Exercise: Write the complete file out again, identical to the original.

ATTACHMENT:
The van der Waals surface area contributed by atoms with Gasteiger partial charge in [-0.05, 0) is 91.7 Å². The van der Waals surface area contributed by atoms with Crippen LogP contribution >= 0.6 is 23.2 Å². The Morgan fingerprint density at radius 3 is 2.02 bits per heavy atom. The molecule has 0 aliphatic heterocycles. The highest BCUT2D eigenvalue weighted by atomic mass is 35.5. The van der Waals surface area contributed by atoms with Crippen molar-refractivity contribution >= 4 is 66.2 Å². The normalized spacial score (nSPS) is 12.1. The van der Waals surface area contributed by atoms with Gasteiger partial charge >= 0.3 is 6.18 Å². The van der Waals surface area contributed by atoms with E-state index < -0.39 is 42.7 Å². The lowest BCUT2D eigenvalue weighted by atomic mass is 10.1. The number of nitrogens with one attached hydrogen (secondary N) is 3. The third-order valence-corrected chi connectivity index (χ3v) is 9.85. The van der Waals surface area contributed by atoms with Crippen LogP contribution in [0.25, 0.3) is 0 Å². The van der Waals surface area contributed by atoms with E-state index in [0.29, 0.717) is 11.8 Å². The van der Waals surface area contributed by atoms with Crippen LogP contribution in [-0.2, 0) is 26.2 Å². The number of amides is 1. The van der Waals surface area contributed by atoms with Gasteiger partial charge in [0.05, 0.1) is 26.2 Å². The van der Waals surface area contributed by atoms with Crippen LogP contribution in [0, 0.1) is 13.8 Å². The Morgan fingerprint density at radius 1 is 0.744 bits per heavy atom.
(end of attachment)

The van der Waals surface area contributed by atoms with Gasteiger partial charge in [-0.05, 0) is 91.7 Å². The van der Waals surface area contributed by atoms with Crippen LogP contribution >= 0.6 is 23.2 Å². The Morgan fingerprint density at radius 3 is 2.02 bits per heavy atom. The molecule has 0 aliphatic heterocycles. The highest BCUT2D eigenvalue weighted by atomic mass is 35.5. The van der Waals surface area contributed by atoms with Crippen molar-refractivity contribution >= 4 is 66.2 Å². The normalized spacial score (nSPS) is 12.1. The van der Waals surface area contributed by atoms with Gasteiger partial charge >= 0.3 is 6.18 Å². The van der Waals surface area contributed by atoms with E-state index < -0.39 is 42.7 Å². The lowest BCUT2D eigenvalue weighted by atomic mass is 10.1. The number of nitrogens with one attached hydrogen (secondary N) is 3. The third-order valence-corrected chi connectivity index (χ3v) is 9.85. The van der Waals surface area contributed by atoms with Crippen LogP contribution in [0.25, 0.3) is 0 Å². The van der Waals surface area contributed by atoms with E-state index in [0.29, 0.717) is 11.8 Å². The van der Waals surface area contributed by atoms with Crippen LogP contribution in [-0.2, 0) is 26.2 Å². The number of amides is 1. The van der Waals surface area contributed by atoms with Gasteiger partial charge in [0.05, 0.1) is 26.2 Å². The van der Waals surface area contributed by atoms with Crippen LogP contribution in [0, 0.1) is 13.8 Å². The Morgan fingerprint density at radius 1 is 0.744 bits per heavy atom.